MONACO’s royal family is said to have been struck again and again by the “curse of the Grimaldis” after tragic deaths, divorces and paternity scandals.
Prince Albert II is currently the head of the princely house of Grimaldi and the reigning Prince of Monaco, home of the super-rich.
His Serene Highness Prince Albert, 63, is one of the richest royals in the world, and reportedly has personal assets valued over $1billion.
Monaco, around the size of Hyde Park and with a population of 38,000, has been ruled by 63-year-old the prince since 2005.
And this week, the prince slammed Prince Harry and Meghan Markle for their “inappropriate” interview with Oprah Winfrey.
He said the couple should have shared their “dissatisfaction” with royal life “within the intimate quarters of the family”.
But Monaco’s royal family has experienced a number of tragedies and scandals of its own.
The Grimaldi dynasty was catapulted to global fame in 1956 when ruler Prince Rainier III married American actress Grace Kelly.
The couple had three children – Caroline, Albert and Stephanie – before Princess Grace died in a car crash in 1982 at the age of 52.
Her tragic death sparked claims that the family had been struck by the infamous “curse of the Grimaldis”.
According to a legend dating back 700 years, a Flemish woman raped by a Grimaldi took revenge by announcing that “never will a Grimaldi find true happiness in marriage”.
Grace was known as one of the most beautiful women in the world and her marriage to Prince Rainier III helped cement Monaco’s lavish reputation.
But the Hollywood starlet died in a car crash after she had a stroke while driving with her teenage daughter Stephanie on a winding road to the train station.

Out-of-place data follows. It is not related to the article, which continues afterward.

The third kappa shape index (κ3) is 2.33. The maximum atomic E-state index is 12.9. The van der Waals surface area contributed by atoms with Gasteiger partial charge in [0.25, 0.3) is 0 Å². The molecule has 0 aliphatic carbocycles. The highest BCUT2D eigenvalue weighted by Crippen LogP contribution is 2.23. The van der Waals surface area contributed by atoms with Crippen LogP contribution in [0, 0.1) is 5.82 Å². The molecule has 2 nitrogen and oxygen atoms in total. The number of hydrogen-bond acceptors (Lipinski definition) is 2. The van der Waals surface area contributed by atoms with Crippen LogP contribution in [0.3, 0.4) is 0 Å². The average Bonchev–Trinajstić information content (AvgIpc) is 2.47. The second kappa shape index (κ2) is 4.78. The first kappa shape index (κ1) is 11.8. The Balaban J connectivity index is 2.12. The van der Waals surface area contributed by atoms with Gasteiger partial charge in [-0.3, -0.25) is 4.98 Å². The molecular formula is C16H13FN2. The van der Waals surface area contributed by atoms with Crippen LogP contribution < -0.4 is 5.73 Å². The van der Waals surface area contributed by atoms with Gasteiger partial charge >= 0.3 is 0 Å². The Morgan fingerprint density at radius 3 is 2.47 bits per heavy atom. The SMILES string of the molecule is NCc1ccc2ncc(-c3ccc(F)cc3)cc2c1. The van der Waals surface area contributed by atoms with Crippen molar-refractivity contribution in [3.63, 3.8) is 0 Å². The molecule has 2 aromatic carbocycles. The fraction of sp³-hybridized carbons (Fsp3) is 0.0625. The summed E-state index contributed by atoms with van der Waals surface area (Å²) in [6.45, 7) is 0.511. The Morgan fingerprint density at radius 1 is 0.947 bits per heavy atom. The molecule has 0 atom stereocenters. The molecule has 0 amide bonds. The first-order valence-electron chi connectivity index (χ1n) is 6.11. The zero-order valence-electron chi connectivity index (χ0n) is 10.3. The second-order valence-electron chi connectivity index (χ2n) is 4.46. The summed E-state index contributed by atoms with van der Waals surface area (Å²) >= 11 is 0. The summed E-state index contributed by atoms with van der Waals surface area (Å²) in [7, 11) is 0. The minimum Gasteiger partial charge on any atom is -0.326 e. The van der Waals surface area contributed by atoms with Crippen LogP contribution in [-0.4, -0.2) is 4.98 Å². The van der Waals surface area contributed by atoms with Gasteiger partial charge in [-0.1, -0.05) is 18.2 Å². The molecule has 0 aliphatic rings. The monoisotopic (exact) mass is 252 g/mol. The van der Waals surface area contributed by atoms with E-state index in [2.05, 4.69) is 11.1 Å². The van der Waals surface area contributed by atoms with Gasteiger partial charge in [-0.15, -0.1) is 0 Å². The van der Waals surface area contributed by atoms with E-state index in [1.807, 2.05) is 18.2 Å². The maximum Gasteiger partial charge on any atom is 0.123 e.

Dr Jean Chatelain, the chief surgeon at the hospital where Grace was treated, said she may have survived “in other circumstances”.
He told the New York Times: “It was an incident which, if it occurred at home – well, she might have sat down and perhaps felt better soon.
“It could have been relatively benign, but you can’t say for sure. It’s conjecture. In other circumstances, of course, things could have evolved in a different manner.”
In an interview for People in April 1982, Grace described Caroline and Stephanie as “warm, bright, amusing, intelligent and capable girls”.
Princess Caroline, Grace’s eldest daughter, stepped as the de facto first lady of Monaco after the death of her mum.
She studied philosophy, psychology and biology at the Sorbonne in Paris before marrying Parisian banker Philippe Junot, the Mirror reports.
The pair later divorced on the grounds they had produced no children.
She had three children – Andrea, Pierre and Charlotte – with her second husband Stefano Casiraghi.
But tragedy struck the family again after he died in a boat crash off the Monaco coast in 1990.
Caroline’s third and current husband is Prince Ernst August of Hanover, Duke of Brunswick.
And Princess Stephanie, who was with her mum when she died, was hounded by incorrect reports which suggested she had been driving at the time of the crash.
She has been dubbed the wild child of Monaco’s royal family.
Stephanie married Daniel Ducruet in 1991 and they had two children together.
But the marriage fell apart after Ducruet was caught with a woman who had previously won Miss Topless Belgium, according to the Mirror.